5 Effects of Expository Preaching on a Church
To publicly herald God’s Word is an act of worship (2 Tim. 2:15), and a stewardship for which we’ll give an account. Here are five ways expository preaching beautifies Christ’s bride.
1. Expository preaching teaches church members how to interpret Scripture.
By regularly sitting under expository preaching, our members learn important interpretive skills. They hear the pastor say things like this:
“Beloved, look at the text. What does this word mean?” “Does the context help us?” “What is the ‘therefore’ there for?” “What does the author intend for us to understand?” “How do you think the Israelites would have received this Word?” “Why did the Holy Spirit inspire the author to repeat this word four times in this text?” “Can you see how this theme of God saving his people through judgment appears once again as it did in chapter eight last week?”
When you work through a text, you train your congregation to ask the right questions. Your members will learn that sometimes a passage only makes sense when you read the entire chapter or book. They will learn the rules of interpreting various genres of Scripture.
You will teach them that to understand and apply any text they must come to Christ, to whom all of Scripture points. You want them to think Christianly when it comes to the text because it is not mere obedience you are after, but the obedience of faith. As Scott Swain writes, “There is no true application of Holy Scripture apart from a living embrace of the Christ freely offered to us in the gospel.”1
Preaching this way also makes your members better evangelists. They develop greater confidence in handling the Word when speaking to non-Christians. It makes them better apologists because now they know why it’s okay for them to eat pork, but it was not okay for the Israelites. They can explain why God could use Israel to wipe out Jericho, but why believers can never harm people claiming a divine mandate.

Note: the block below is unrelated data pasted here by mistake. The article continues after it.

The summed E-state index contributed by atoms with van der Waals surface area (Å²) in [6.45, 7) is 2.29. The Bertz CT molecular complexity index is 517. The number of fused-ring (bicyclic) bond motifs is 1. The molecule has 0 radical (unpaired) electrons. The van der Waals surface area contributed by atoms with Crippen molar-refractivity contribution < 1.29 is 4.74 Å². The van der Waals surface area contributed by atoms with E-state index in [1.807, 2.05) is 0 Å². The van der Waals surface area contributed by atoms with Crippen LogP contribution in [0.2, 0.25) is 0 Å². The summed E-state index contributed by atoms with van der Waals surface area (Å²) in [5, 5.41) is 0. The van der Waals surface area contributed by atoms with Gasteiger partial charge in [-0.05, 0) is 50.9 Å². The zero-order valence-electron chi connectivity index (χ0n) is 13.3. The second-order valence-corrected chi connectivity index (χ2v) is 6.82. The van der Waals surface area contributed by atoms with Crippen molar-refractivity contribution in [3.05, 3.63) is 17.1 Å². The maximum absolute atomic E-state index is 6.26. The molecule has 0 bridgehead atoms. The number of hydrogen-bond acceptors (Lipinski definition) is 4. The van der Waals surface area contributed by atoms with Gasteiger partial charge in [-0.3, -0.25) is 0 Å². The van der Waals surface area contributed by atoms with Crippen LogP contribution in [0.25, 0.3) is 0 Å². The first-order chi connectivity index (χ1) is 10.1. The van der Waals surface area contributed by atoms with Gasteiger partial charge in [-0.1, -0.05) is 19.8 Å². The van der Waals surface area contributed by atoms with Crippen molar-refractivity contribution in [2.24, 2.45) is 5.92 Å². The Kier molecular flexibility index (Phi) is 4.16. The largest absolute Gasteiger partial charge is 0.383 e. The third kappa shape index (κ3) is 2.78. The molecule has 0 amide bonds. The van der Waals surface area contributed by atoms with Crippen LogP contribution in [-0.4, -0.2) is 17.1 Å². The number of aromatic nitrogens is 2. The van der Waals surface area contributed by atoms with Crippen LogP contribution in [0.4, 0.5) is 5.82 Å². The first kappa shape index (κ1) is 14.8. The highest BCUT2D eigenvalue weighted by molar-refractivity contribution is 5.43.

When you preach expositionally, you teach your people how to study the Bible for themselves.
2. Expository preaching teaches your congregation what good authority looks like.
The 16th-century Swiss confession the Ten Theses of Berne begins this way: “The holy Christian Church, whose only Head is Christ, is born of the Word of God, abides in the same, and does not listen to the voice of a stranger.” So Jesus said, “My sheep hear my voice, and I know them, and they follow me” (John 10:27). When you capture the intent of the text and apply the eternal truths of God to the hearts of your people, they will hear you as one who speaks with the authority of the Good Shepherd himself.
I recently preached from 1 Corinthians 7:4, which says, “For the wife does not have authority over her own body, but the husband does. Likewise, the husband does not have authority over his own body, but the wife does.” I said in my sermon, “This is the Lord’s doing. . . . That’s not my opinion—that’s what the text says.” My members all looked down at their Bibles and, in a Berean-like fashion, nodded their heads. That doesn’t quite carry over in the same way with topical preaching.
We want our people to rest their faith in the power of God as they grasp these texts in their right context. It gives them confidence they are hearing from God.
Pastors, in a day and age where authoritarianism and abuse frequently rear their ugly heads, we would do well to model Christ-like humility by regularly submitting ourselves to the authority of Scripture. A church that regularly sits under expository preaching learns to recognize good authority.
3. Expository preaching systematically disciples the pastor’s mind.
Preaching through books of the Bible has caused me to see the depth and the breadth of Scripture, to be in awe of God’s sovereign hand over redemptive history, and to see his purposes unfold and be fulfilled in Christ. But that’s not all. It’s also led me to difficult texts I would have never chosen for a topical sermon. Preaching through Genesis forces you to deal with passages like Genesis 34, which describes the violation of Jacob’s daughter Dinah in Shechem and demands answers to questions like, “Why is this passage here? What does it teach us about God?”